TABLE 2
Table 13C and 1H NMR Assignment of Phenylahistin in CDCl3
PositionsδC*δH**
1 (NH)9.48 (1H, br s)
2132.56 d7.55 (1H, s)
4132.18 s
5136.83 s
6105.62 d6.88 (1H, s)
7123.64
8 (NH)12.08 (1H, br s)
9164.73 s
1057.14 d4.35 (1H, ddd, J = 10, 4, 3# Hz)
11 (NH)5.82 (1H, br s)
12159.94 s
1341.23 t2.95 (1H, dd, J = 14, 10 Hz)
3.49 (1H, dd, J = 14, 4 Hz)
14135.45 s
15, 19129.52 d7.25 (2H, d, J = 7 Hz)
16, 18129.07 d7.33 (2H, t, J = 7 Hz)
17127.45 d7.27 (1H, t, J = 7 Hz)
2037.61 s
21144.66 d6.02 (1H, dd, J = 18, 11 Hz)
22113.29 t5.13 (1H, d, J = 18 Hz)
5.17 (1H, d, J = 11 Hz)
23, 2427.97 q1.49 (6H, s)
*125 MHz, including multiplicity assigmnent on the basis of DEPT summary. Chemical shifts in ppm from CDCl3 as an internal standard (77.00 ppm).
**500 MHz, Chemical shifts in ppm from TMS as an internal standard (0.00 ppm).
#Coupling with 11-H was observed by decoupling experiment.

The 1H-NMR and 1H—1H COSY spectra revealed only the presence of four partial structures: a monosubstituted benzene ring, methylene protons being coupled to a methine proton, which was also coupled to an exchangeable proton, one geminal methyl group and a vinyl group. Since quaternary carbons prevented constructing further partial structures, the PFG-HBMC spectrum were t measured. A partial structure was determined on the basis of the long-range correlations of C-9, C-13, and C-14, which were observed in the spectrum. The carbon chemical shift of C-9 (δ164.73) indicated that it was a carbonyl carbon. Therefore, that partial structure was determined to be a phenylalanine residue. In the same manner, a second partial structure was determined from the correlations of C-5, C-20, C-21, C-23 and C-24, which showed an isoprenyl group binding to quaternary sp2 carbon (δ136.83). The diketopiperazine ring was also constructed from the interpretation of correlations between respectively, C-7 and 11-H, C-10 and 8-H, C-12 and 8-H, and C-12 and 10-H in the PFG-HMBC spectrum. The dehydrohistidine moiety was estimated from the remaining three carbons, two nitrogens and three hydrogens, and this structure was supported by correlation signals of C-4, C-5, C-7, and C-12. The correlation signal between C-5 and H-6 indicated that the isoprenyl group was placed in the C-5 of the imidazole ring. This structure was confirmed by analysis of the PFG-15N-HMBC spectrum. The nitrogen residues were assigned as follows: N1 (δ159); N3 (δ253); N8 (δ133); N11(δ109) (15N-formamide internal standard at δ112.4 ppm).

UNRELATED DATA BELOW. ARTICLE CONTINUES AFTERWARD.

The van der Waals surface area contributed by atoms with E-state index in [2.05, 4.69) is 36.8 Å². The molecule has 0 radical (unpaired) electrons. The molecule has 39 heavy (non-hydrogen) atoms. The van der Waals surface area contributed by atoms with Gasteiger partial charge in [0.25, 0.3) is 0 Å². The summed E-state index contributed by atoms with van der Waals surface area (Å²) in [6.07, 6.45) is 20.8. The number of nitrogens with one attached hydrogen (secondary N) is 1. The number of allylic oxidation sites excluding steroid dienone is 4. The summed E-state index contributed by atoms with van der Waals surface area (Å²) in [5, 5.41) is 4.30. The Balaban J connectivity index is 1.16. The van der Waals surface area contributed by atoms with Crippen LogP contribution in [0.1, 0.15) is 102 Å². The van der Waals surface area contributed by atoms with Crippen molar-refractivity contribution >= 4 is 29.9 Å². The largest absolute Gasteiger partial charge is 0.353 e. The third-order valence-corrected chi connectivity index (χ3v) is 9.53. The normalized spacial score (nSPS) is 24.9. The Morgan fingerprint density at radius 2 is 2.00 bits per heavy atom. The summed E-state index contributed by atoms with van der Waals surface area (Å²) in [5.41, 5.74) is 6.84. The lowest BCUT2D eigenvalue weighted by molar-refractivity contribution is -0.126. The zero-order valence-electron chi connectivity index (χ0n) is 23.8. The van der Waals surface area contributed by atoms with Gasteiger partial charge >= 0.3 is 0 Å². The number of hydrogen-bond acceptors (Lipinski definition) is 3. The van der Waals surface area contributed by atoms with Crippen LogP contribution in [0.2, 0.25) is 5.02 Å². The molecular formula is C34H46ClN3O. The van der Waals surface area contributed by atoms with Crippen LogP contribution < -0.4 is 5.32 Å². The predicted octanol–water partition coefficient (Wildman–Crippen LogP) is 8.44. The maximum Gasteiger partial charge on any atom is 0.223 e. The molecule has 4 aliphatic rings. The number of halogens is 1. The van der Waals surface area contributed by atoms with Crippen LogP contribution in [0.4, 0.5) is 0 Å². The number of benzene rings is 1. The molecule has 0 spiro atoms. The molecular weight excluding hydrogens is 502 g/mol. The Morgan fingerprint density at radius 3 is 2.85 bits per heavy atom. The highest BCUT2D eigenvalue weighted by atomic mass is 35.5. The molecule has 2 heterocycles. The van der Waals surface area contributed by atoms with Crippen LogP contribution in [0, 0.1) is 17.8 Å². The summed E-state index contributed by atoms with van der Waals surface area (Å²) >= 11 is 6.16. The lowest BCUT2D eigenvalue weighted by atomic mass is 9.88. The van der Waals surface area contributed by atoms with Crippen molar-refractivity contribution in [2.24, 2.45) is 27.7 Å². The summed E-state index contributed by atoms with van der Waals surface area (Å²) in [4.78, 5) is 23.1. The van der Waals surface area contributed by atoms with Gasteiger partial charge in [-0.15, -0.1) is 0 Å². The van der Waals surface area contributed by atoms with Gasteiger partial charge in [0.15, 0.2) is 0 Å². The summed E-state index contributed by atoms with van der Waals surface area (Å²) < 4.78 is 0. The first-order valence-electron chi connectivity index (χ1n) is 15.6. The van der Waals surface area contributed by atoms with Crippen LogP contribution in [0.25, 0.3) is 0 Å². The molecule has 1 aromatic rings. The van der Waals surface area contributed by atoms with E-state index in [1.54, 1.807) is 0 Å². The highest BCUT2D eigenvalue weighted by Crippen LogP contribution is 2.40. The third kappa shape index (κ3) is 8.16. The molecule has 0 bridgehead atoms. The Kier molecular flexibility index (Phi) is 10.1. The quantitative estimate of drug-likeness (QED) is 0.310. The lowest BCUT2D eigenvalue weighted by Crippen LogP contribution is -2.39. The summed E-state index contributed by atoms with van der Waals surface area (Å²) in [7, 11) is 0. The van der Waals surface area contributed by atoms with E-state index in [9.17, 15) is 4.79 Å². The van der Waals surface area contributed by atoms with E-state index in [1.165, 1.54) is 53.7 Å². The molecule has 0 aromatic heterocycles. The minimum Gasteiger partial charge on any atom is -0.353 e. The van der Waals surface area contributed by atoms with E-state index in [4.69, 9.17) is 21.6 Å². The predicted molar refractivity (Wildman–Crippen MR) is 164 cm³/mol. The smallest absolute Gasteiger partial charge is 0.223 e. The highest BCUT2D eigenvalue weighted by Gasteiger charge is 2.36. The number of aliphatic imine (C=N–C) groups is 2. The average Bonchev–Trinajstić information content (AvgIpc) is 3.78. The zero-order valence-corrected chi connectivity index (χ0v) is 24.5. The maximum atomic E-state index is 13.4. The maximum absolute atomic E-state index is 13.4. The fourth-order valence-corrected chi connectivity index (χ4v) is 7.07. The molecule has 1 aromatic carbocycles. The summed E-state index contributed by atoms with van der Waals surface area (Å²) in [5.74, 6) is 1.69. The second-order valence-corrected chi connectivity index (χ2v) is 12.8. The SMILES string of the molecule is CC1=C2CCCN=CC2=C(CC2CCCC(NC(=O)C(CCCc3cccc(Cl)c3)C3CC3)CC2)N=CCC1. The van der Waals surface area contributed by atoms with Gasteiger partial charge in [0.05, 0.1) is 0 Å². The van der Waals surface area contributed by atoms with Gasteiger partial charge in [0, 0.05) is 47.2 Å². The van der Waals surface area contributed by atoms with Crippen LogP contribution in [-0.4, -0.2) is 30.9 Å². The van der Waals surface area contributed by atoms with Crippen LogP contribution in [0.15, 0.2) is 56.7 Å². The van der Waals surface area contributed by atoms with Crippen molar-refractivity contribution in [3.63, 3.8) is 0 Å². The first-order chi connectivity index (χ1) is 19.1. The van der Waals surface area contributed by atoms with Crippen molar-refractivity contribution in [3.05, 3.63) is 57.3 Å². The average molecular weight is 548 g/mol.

From these data, the planar structure of phenylahistin was established. The stereochemistry of the C-6-C-7 double bond was suggested to be Z by the low field shift of 8-H (NH: δ12.08), which was further explained by hydrogen-bonding between the 8-H proton and N-3 of the imidazole ring, as in the case of aurantiamine.